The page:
‘The Cookie Guy’: Christmas cheer comes with cookies
People near and far have been the happy recipients of The Cookie Guy’s generosity.
Since around the early 1990s, Jim Moeller of Watertown -- “The Cookie Guy” as he is called -- has been making batches upon batches of Christmas cookies in his kitchen for a variety of his acquaintances -- relatives, friends, pastors and members of his church, work colleagues and local businesses being among them.
This year, he said his goal is to make 325 dozen Christmas cookies -- if not more.
“I give away a lot of cookies,” reflected Moeller.
In fact, one of Moeller’s former colleagues at Trinity-St. Luke’s Lutheran School, where Moeller serves as principal, said he had OCD -- obsessive cookie disorder.
In an interview with the Daily Times this week, Moeller said his local tradition started when he gave Christmas cookies to the Tuesday Ladies, a group of volunteers from St. Luke’s Lutheran Church and Trinity Lutheran Church who get together Tuesday mornings to assist with a variety of projects for the school.
“I remember thinking, what can I give to them to thank them for their work ... and so I started giving them cookies and it’s just kind of gone from there,” he said.
It’s a treat the ladies seem to look forward to, he added.
“One of the ladies said to me, ‘I take these home and I hide them from my husband. These are my cookies.’”
Moeller didn’t start baking later in life; in fact, the tradition of making holiday cookies stemmed from his childhood.
“I watched my mother and my grandmother a lot because they always made a lot of Christmas cookies,” he said. “My mother and grandma were both very very good bakers.”
When his family came together for Christmas, Moeller remembered the ladies gathering to “discuss cookies” while the men went off on their own and the children played. During the holiday season, he also recalled his relatives laying out platters of Christmas cookies for when fellow relatives stopped by to visit.
“We were probably visiting or being visited just about every night between Christmas and New Year’s,” said Moeller.
Moeller has been baking throughout his life. He recalled receiving an “old-fashioned” cookie press as a wedding gift, followed by a Super Shooter electric cookie press 40 years ago from his students at Abiding Word Lutheran School in Houston, Texas. He still uses the latter today and said he has a back-up Super Shooter from his son in case the other one stops working.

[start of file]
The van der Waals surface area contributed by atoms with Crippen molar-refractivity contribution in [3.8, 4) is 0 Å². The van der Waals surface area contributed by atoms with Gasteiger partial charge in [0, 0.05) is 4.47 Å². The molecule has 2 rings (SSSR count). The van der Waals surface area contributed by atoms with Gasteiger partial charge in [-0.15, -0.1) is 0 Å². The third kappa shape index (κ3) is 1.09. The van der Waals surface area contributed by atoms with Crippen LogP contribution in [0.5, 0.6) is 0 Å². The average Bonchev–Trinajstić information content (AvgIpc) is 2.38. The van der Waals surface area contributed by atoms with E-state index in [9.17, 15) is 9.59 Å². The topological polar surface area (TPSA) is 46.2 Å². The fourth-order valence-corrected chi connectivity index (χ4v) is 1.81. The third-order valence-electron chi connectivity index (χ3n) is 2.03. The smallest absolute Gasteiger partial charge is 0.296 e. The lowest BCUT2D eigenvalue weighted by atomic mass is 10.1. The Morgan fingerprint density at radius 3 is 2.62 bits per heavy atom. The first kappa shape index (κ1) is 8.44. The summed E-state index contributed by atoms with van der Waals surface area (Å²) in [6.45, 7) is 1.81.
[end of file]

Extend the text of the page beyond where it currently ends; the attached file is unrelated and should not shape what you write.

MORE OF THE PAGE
Moeller said there is no planning when it comes to baking the large quantities of Christmas cookies he distributes in the area. However, he said he usually starts baking in October and freezes those he makes earlier on.
The types of cookies he makes vary greatly -- spritz, peanut butter blossoms, coconut cookies, raspberry almond thumbprints and lemon slice sugar cookies, just to name a few -- and many of the cookie recipes he has come from his family, whether they were original recipes or clipped from a magazine or recipe book by a relative.
When the cookies are finished, Moeller packages them in plastic cookie boxes and hands them out. He also distributes plates of cookies and even mails some cookie packages out to family members and former colleagues who live farther away.
When distributing the cookies around, Moeller feels they act as a way of saying thanks to those who have been there to help him out. “To me, it’s a thank you. There’s nothing that says thank you like Christmas cookies.”
However, he also likes giving them to those whom he knows will appreciate them, and are familiar with the cookie-baking traditions of years ago.
It’s a tradition he feels is fading in modern society. “I think this style of cookie baking is slowly getting lost,” he commented. “Younger families don’t have the time to do this. Mom and Dad are both working, the kids are busy.”
It seems Moeller is fueled by the ways of the past, though. “I think it’s tradition,” he said when asked what fuels his drive to make the cookies each year.
In fact, Moeller is currently working on collecting his cookie recipes and the stories behind them into a booklet for his cousin’s daughter, who lives in California.
Life is busy for Moeller this Christmas season. However, in the words of The Cookie Man, “It always gets done.”